Oxycodone Treatment

Chronic pain, which is defined as pain that lasts longer than 3 to 6 months, is extremely common, persistent and often difficult to treat. The Institute of Medicine (IOM) estimated that 100 million American adults, which is one-third of the adult population, suffer from chronic pain. Over the past 10 years, there has been a significant increase in the prescription of opioid medications for chronic pain, despite the limited evidence indicating its long-term beneficial effects.

Accumulating evidence also indicates increasing rates of problems associated with prescription painkillers, including accidental overdose, abuse, addiction, diversion, and accidents involving injuries such as falls and motor vehicle accidents. In 2010, there were 16,651 fatal overdoses involving prescription opioids and over 400,000 emergency department visits.



While the use of opioids for pain treatment continues to be a subject of considerable debate, it is now understood that it poses a serious problem for the nation, as abuse of painkillers has dramatically risen. In 2011, the Centers for Disease Control and Prevention (CDC) reported that more Americans died from prescription painkiller overdoses than deaths from both cocaine and heroin combined.

Prescription Painkiller Related Trends
Oxycodone Treatment

The most commonly abused prescription drugs are:

  • Opioids, such as oxycodone (Oxycontin) and those containing hydrocodone (Vicodin), used to treat pain

  • Anti-anxiety medications and sedatives, such as alprazolam (Xanax) and diazepam (Valium), and hypnotics, such as zolpidem (Ambien), used to treat anxiety and sleep disorders

  • Stimulants, such as methylphenidate (Ritalin), used to treat ADHD and certain sleep disorders
Many individuals who misuse prescription drugs, particularly teens and young adults, believe these substances are safer than illicit drugs because they are prescribed by a healthcare professional and dispensed by a pharmacist. However, taking them for nonmedical use to “self-medicate” or to achieve euphoria can be just as dangerous and addictive as taking any other illegal drug.

Recent studies have shown that a young person is more likely to abuse a prescription drug than any other illegal street drug, as they have become more readily available, whether from their home, friends or physician. Put into perspective, according to the CDC, there are enough prescription painkillers prescribed a year to medicate every American adult around-the-clock for an entire month.

Most prescription painkillers are prescribed by primary care and internal medicine doctors and dentists, not specialists. It is important to note that roughly 20% of said doctors prescribe 80% of all prescription painkillers in the nation.

Through a better understanding of the groups at highest risk for overdose, government and health organizations, better successful interventions can be developed. The groups who are most vulnerable to prescription drug overdose include:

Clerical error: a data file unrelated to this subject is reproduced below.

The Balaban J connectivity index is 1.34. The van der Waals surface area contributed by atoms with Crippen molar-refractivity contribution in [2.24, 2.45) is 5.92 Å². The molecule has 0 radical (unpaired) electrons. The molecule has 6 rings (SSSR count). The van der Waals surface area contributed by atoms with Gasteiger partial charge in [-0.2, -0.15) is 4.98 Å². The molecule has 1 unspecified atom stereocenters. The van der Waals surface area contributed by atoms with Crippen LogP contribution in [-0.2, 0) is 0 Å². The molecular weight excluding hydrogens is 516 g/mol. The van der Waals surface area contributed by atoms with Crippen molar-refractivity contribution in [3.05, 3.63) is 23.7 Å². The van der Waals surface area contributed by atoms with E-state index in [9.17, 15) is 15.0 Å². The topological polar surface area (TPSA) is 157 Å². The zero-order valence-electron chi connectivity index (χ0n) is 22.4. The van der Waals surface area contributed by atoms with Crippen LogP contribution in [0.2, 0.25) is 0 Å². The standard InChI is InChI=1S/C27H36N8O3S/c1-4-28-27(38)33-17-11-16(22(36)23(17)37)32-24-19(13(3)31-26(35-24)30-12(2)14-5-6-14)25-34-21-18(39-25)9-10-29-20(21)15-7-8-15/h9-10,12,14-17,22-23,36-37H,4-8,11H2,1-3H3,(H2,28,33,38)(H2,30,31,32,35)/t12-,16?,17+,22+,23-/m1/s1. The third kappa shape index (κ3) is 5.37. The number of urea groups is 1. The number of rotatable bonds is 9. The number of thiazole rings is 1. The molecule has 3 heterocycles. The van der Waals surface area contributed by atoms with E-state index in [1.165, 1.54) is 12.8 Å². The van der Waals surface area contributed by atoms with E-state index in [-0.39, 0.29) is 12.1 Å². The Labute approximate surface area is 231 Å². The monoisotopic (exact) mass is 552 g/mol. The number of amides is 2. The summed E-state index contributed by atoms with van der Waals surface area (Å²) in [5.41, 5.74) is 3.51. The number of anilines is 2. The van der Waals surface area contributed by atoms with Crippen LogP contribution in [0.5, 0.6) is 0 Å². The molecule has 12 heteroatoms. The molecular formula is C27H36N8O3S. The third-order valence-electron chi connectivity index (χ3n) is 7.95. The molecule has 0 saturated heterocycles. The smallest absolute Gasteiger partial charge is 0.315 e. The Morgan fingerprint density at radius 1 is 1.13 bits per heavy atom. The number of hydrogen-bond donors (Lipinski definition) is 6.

• Individuals who obtain multiple controlled substance prescriptions from multiple providers—a practice known as “doctor shopping”.

  • Individuals who take high daily dosages of prescription painkillers and those who misuse multiple abuse-prone prescription drugs.

  • People with mental illness and those with a history of substance abuse.

People on Medicaid are prescribed painkillers at twice the rate of non-Medicaid patients and are at six times the risk of prescription painkillers overdose. One Washington State study found that 45% of people who died from prescription painkiller overdoses were Medicaid enrollees.


The Office of National Drug Control Policy (ONDCP) findings from the Substance Abuse and Mental Health Service Administration’s (SAMHSA) National Survey on Drug Use and Health (NSDUH) for 2009 and 2010 show that 55% of persons who used painkillers non-medically obtained the drugs from a friend or relative for free, another 11% bought them from a friend or relative, and 5% got them from a friend or relative without asking. This adds up to 71% of individuals who obtained their most recently used painkillers from their friends and family.

In addition, it is important to note that the more frequent prescription painkillers are used, the more likely they were obtained from doctors or purchased, rather than by getting them for free. Some key findings from this analysis include:

  • Among new abusers of pain relievers, 68% of new users (those who began misuse of pain relievers in the past year) obtained their abused pills from a friend or relative for free or took them without asking, 17% were prescribed by one or more doctors, and 9% were purchased from a friend, dealer, or the Internet.

  • Among occasional abusers of pain relievers (less than once a week on average in the past year), 66% obtained the pills for free from a friend or relative or took them without asking, 17% were prescribed from one or more doctors, and 13% were purchased from a friend or relative, dealer, or the Internet.

  • Among chronic abusers of pain relievers only 41% obtained the pills for free or without asking from a friend or relative, 26% were prescribed from one or more doctors, and 28% were purchased from a friend or relative, dealer or the Internet.